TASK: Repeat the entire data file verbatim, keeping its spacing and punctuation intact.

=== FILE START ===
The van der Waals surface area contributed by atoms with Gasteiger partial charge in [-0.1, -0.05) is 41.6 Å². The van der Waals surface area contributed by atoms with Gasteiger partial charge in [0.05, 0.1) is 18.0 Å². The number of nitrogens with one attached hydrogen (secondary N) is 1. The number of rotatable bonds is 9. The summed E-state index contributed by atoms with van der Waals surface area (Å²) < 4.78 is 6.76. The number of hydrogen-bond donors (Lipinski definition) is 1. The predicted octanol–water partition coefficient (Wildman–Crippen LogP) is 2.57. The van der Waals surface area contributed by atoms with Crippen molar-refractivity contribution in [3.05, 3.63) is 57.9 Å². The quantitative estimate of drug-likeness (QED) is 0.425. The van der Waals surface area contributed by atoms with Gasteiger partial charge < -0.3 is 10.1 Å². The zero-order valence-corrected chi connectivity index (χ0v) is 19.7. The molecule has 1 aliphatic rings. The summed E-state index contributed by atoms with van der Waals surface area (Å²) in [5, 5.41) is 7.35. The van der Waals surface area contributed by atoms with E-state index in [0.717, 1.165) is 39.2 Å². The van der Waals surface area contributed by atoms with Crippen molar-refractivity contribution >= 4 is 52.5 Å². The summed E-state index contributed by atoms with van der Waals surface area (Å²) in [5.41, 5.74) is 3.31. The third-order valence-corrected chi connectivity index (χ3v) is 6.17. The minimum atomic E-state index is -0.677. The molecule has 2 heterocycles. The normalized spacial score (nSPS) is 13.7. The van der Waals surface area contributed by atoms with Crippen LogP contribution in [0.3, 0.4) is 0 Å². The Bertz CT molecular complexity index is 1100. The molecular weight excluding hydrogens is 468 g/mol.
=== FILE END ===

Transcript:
The van der Waals surface area contributed by atoms with Gasteiger partial charge in [-0.1, -0.05) is 41.6 Å². The van der Waals surface area contributed by atoms with Gasteiger partial charge in [0.05, 0.1) is 18.0 Å². The number of nitrogens with one attached hydrogen (secondary N) is 1. The number of rotatable bonds is 9. The summed E-state index contributed by atoms with van der Waals surface area (Å²) < 4.78 is 6.76. The number of hydrogen-bond donors (Lipinski definition) is 1. The predicted octanol–water partition coefficient (Wildman–Crippen LogP) is 2.57. The van der Waals surface area contributed by atoms with Crippen molar-refractivity contribution in [3.05, 3.63) is 57.9 Å². The quantitative estimate of drug-likeness (QED) is 0.425. The van der Waals surface area contributed by atoms with Gasteiger partial charge < -0.3 is 10.1 Å². The zero-order valence-corrected chi connectivity index (χ0v) is 19.7. The molecule has 1 aliphatic rings. The summed E-state index contributed by atoms with van der Waals surface area (Å²) in [5, 5.41) is 7.35. The van der Waals surface area contributed by atoms with E-state index in [0.717, 1.165) is 39.2 Å². The van der Waals surface area contributed by atoms with Crippen molar-refractivity contribution >= 4 is 52.5 Å². The summed E-state index contributed by atoms with van der Waals surface area (Å²) in [5.41, 5.74) is 3.31. The third-order valence-corrected chi connectivity index (χ3v) is 6.17. The minimum atomic E-state index is -0.677. The molecule has 2 heterocycles. The normalized spacial score (nSPS) is 13.7. The van der Waals surface area contributed by atoms with Crippen LogP contribution in [0.3, 0.4) is 0 Å². The Bertz CT molecular complexity index is 1100. The molecular weight excluding hydrogens is 468 g/mol.